Toyota announced yesterday that its Princeton, Indiana, manufacturing plant is getting a big $803 million infusion of cash. The reason? Toyota casually dropped that it will soon build “two all-new, three-row SUVs” there.
They’ll be “designed with the active Gen Y American Family in mind,” which is another way of saying that Toyota is targeting Millennials. In case you missed it, Millennials are in their late 20s and 30s now! That means they have growing families and need more space to put them. Both new SUVs will seat up to eight passengers. The other big reveal is that both will be electrified. We’re going to assume that means they’ll be regular hybrids in Toyota’s case, though there’s every possibility for a PHEV “Prime” version, too.
Both will have semi-automated driving systems, advanced enough that they will “allow for hands-free driving in certain conditions.” Plus, there will be a remote parking system that allows “the driver to park and unpark outside the vehicle using a smartphone.” The last nugget of tech Toyota is sharing with us is that both will use a new “digital key” that turns your smartphone into a quasi key and allows you to share it digitally with others.
Another bit of information concerning these two is that one will be a Toyota, and the other will be a Lexus. What these two models will be named is not yet clear. Seeing “three-row SUV,” our minds instantly go to Sequoia. That model is as old as it gets these days, and is deeply in need of a redesign — the current generation launched all the way back in 2008. However, Toyota does not explicitly say that this news pertains to the next-gen Sequoia. In fact, previous reports of the Sequoia shifting its production location to San Antonio lead us to believe that this news has absolutely nothing to do with a potential next generation of the SUV.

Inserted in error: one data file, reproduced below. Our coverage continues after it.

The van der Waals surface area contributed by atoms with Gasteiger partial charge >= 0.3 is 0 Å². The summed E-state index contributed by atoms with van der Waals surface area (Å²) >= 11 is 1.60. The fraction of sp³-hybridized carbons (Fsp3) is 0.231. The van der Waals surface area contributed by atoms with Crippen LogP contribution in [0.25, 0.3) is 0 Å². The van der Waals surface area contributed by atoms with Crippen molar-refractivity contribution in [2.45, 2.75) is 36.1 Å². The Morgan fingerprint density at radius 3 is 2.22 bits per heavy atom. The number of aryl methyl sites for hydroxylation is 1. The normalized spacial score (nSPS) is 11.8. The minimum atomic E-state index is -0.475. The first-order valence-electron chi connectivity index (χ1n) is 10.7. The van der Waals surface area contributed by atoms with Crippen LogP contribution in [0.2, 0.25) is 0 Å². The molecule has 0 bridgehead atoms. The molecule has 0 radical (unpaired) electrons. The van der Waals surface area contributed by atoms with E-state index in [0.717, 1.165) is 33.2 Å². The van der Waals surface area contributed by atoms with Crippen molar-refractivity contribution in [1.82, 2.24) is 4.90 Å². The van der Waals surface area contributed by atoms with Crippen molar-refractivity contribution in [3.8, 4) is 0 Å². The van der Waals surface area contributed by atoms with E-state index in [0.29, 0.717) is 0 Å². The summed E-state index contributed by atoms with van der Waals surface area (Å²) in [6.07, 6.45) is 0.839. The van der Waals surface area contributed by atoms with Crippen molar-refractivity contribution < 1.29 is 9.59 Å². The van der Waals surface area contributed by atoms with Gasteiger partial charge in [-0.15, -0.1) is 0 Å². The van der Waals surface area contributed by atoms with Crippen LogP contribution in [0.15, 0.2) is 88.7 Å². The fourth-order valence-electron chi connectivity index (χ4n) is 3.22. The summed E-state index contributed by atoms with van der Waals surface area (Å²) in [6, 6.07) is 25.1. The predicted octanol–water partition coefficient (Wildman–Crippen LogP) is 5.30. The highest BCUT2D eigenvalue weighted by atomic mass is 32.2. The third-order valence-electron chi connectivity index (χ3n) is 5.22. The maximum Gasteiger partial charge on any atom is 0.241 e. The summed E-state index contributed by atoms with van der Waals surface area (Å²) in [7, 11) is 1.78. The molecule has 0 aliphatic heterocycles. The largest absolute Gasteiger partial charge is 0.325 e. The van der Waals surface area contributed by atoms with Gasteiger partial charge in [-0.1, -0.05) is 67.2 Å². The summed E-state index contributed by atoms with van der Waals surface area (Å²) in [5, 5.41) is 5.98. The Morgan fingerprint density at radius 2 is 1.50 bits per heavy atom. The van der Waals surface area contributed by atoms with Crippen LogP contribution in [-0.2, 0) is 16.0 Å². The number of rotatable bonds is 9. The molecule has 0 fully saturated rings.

Coincidentally, the Sequoia is currently built at the Princeton, Indiana, plant that’s getting this investment — that official switchover to Texas is reported to happen sometime in 2022.
Toyota’s language in this press release, plus the knowledge that Sequoia is leaving Indiana, all indicates that these two three-row SUVs might not be rough-and-tumble body-on-frame off-roaders. They’re likely going to be plenty capable (hitting that “active lifestyle” market), but the focus toward families suggests that comfort could be paramount. It’s tough to say one way or another if this will indeed be a unibody construction, but we have an inkling that’s the idea. It’ll have to be significantly bigger than the current Highlander. That three-row crossover is lacking in third-row space versus other three-row crossovers, but is otherwise highly competitive.
There’s no official timing paired to these couple of SUVs, but it looks like they aren’t too terribly far out if Toyota is already declaring their existence.